Overview: Many employers offer some type of flexible spending account (FSA) that employees can use to pay for eligible health and dependent care expenses. Health FSAs allow employees to use pre-tax dollars to pay for eligible health care-related expenses, such as health and dental insurance premiums, co-payments and deductibles. Dependent care FSAs allow employees to be reimbursed for eligible dependent care expenses, such as adult day care, nursery care, and preschool programs.
FSAs have strict rules relative to contribution amounts, the reimbursement of funds and funds remaining in the account. An employer should educate employees on the benefits of an FSA, what types of expenses are eligible to be applied and how to set up and use the account. Employees also need to be familiar with the limits on amounts that may be set aside each year and what will happen to funds that are not used.
Trends: As health care and dependent-related costs continue to rise, many employees are using FSAs as a way to plan for such expenses.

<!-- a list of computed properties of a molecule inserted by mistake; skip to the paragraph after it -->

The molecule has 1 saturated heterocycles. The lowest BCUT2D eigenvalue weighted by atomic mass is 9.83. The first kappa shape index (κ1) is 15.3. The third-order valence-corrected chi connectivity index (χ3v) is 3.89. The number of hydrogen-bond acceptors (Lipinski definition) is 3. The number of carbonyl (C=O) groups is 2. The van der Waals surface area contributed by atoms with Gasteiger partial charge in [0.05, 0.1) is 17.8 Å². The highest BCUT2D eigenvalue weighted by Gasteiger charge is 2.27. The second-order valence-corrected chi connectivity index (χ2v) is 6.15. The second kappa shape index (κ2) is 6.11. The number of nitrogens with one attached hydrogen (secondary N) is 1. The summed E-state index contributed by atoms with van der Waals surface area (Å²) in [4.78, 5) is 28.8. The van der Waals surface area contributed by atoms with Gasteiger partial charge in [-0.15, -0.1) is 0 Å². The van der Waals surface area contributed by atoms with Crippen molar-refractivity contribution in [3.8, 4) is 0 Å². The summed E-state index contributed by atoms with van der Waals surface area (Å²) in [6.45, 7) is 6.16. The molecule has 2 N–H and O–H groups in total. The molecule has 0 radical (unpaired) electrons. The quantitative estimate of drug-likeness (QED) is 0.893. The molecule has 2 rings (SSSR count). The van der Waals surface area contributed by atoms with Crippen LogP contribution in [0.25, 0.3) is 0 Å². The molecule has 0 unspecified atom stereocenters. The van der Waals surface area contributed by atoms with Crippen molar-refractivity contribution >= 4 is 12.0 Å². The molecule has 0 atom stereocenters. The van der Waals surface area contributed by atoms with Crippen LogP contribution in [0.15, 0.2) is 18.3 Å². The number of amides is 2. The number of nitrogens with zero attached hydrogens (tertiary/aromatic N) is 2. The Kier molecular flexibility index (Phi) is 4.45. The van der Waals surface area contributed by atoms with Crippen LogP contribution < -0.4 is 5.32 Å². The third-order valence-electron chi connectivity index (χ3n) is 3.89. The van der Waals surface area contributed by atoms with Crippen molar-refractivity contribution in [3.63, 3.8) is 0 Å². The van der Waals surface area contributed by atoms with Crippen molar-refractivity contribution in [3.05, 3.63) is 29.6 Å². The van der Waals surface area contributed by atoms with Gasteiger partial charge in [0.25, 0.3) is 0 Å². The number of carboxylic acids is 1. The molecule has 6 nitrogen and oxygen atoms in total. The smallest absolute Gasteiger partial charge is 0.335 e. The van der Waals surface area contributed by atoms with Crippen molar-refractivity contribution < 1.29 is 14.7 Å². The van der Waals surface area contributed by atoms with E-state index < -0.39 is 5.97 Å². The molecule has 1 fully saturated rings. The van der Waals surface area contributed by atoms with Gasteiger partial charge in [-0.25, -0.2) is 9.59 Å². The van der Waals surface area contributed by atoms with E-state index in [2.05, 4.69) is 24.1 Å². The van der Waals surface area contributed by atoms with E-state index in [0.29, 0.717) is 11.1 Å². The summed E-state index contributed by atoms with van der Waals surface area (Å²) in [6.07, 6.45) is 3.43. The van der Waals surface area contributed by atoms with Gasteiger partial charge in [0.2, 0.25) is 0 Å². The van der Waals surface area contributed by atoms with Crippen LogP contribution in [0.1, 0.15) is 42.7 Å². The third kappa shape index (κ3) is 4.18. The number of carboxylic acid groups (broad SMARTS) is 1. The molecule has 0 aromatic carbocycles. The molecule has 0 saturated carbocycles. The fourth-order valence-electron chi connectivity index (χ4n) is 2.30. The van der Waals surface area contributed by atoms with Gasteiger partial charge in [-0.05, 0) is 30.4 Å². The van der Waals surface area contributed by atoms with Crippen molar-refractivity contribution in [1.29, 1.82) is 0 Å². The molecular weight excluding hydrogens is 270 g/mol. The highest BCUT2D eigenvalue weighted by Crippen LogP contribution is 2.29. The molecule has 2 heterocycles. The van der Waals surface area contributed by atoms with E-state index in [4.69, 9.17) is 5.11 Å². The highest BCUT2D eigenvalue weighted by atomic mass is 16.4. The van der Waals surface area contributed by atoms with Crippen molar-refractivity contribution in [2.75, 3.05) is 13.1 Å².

Author: Jessica Webb-Ayer, JD, Legal Editor
Numerous legislative changes take effect on or about January 1, affecting minimum wage rates, employee leaves, health care benefits and more. HR should take note of these legal developments and take appropriate steps to comply.
Updated to reflect the minimum value percentage and pay or play penalties for 2020; the extended deadline for providing 2019 employee statements; and the rules regarding HRA options, effective January 1, 2020.
Employers seeking to advise employees of the different forms of flexible spending accounts (FSAs) that they offer should consider including this model policy statement in their handbook.
Employment glossary definition of FSA (Flexible Spending Account).
Information, resources and tools on Flexible Spending Accounts.